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Later this month, Virginia families begin sending their children back to school. Thanks to Congress, many are going to be in for quite a surprise.

Cuts in funding to education approved earlier this year will cost Virginia’s schools $17 million, affecting an estimated 12,500 students. The cuts won’t be felt equally but rather will target programs that serve low-income families: No Child Left Behind Title I funding, Head Start and Early Head Start, and funding under the Individuals with Disabilities Act, to name a few examples.

As bad as that sounds, things could be even worse. The U.S. House has passed a proposal by budget committee Chairman Rep. Paul Ryan that would cut federal education spending by $6.9 billion. The National Education Association estimates that the Ryan budget would affect 50 million kids across the country who would feel the brunt of the cuts through larger class sizes, less individualized attention and support in class, and fewer classroom teachers and aides for students with special needs.

I cannot imagine a larger disconnect between our so-called leaders in Congress and the American public over the issue of investing in education. A 2012 Gallup poll found that 97 percent of Americans think improving schools is an important priority for our government. And a recent survey by the Pew Research Center found that six out of ten Americans want to increase education funding and only 10 percent think education funding should be cut.

The people who create jobs and drive our economy know the importance of investing in education. Small business owners and manufacturers need a highly trained work force. And yet: the U.S. is badly underperforming when it comes to public education. Seventy percent of eighth graders can’t read at grade level. A 2012 analysis of industrialized nations by the global education company Pearson ranked America as 17th in quality of education.

And what about those Virginia families whose teenagers do graduate from high school with a quality education? Well, good luck. Since 1978, college tuition in this country has risen by 900 percent. In 2010, student debt actually eclipsed credit card debt as the second-largest consumer debt in the country, second only to mortgage debt. Meanwhile, community college enrollment in 2012 was at a 20-year low.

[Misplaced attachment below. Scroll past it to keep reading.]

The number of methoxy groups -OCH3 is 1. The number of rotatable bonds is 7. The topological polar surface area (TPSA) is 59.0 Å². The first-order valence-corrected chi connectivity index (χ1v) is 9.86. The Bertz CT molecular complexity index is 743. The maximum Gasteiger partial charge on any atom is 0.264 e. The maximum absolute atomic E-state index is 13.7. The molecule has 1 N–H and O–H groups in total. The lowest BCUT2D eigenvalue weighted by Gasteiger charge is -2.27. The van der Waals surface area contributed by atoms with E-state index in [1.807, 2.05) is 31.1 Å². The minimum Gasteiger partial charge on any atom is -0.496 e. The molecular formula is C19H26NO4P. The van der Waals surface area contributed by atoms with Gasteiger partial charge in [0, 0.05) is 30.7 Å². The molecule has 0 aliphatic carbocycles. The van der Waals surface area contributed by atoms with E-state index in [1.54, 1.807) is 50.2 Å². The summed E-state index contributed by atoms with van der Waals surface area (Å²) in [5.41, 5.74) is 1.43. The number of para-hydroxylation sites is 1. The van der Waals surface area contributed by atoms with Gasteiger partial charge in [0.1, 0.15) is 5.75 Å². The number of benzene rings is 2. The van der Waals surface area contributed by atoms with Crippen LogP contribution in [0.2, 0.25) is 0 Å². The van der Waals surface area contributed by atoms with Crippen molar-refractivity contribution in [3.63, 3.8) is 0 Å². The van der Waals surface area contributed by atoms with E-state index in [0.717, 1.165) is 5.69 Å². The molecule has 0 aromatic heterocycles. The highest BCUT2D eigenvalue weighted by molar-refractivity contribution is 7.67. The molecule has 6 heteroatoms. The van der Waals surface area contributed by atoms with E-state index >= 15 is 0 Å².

We need to face the facts. From pre-K education all the way through college, we are failing when it comes to providing children with a quality education. The last thing we need to be doing right now is cutting funding for education. But that is exactly what some in Congress are trying to do.

At Virginia Fair Share, we believe that every child deserves a fair shot in life and that begins with a quality education. That’s why, across the state, we’ve launched a campaign called Kids, Not Cuts! to inform the public about the dangers of cutting education spending. We’ve knocked on doors of tens of thousands of Virginians and collected more than 6,000 signatures opposing further cuts to our schools.

Virginia parents know that guiding a child through the pitfalls of adolescence all the way to adulthood is difficult enough. Handicapping that child with an underperforming education system handcuffed by a lack of resources just makes it worse.



Christopher Ah-San is assistant director for Virginia Fair Share, a grassroots field and advocacy group.